5
$\begingroup$

This question already has an answer here:

The gauche structure of $\ce{H_2O2}$ is quite well known. It has the two $\ce{OH}$ groups in different planes at right angles. Why does it adopt this structure?

I can understand that it might have something to do with the repulsions between the lone pairs on the oxygens. But in that case a staggered structure would make more sense since that minimises the repulsion even further. Maybe another factor is at play here that I am missing.

EDIT: My main question in this post is why the gauche structure arises in the first place. However, the other post is mainly focussed on the variation of the dihedral angle in different phases. Although the OP asks why hydrogen peroxide adopts a gauche structure, a satisfactory answer has not been provided. (Note that the OP has accepted the provided answer. Since that does not answer my main question, I think a new question is justified in this regard)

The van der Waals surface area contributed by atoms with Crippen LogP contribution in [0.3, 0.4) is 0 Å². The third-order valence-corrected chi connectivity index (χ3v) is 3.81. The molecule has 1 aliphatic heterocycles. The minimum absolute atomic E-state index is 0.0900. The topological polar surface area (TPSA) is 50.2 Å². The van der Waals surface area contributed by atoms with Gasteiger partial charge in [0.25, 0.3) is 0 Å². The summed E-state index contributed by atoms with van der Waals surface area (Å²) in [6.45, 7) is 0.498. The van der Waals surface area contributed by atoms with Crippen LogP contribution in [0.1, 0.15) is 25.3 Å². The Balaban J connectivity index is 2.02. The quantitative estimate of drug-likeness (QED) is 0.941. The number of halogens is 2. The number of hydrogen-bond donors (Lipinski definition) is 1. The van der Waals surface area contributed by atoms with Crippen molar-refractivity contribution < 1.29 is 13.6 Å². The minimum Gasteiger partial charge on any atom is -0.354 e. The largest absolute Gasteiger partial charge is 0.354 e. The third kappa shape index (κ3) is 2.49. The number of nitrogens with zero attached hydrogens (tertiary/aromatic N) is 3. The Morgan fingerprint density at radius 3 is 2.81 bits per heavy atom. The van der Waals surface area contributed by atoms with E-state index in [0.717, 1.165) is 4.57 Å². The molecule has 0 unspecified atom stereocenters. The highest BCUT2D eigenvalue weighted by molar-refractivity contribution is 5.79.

$\endgroup$

marked as duplicate by Todd Minehardt, bon, Klaus-Dieter Warzecha, ron, M.A.R. ಠ_ಠ Feb 14 '16 at 19:28

This question has been asked before and already has an answer. If those answers do not fully address your question, please ask a new question.

-1
$\begingroup$

In liquid or gas and even in solid hydrogen peroxide has a gauche structure. One reason for this is to reduce electronic repulsion and the other is to give a well packed structure in solid phase.also the interactions between different molecules leads to a gauche structure in liquid and gas.

$\endgroup$

Not the answer you're looking for? Browse other questions tagged or ask your own question.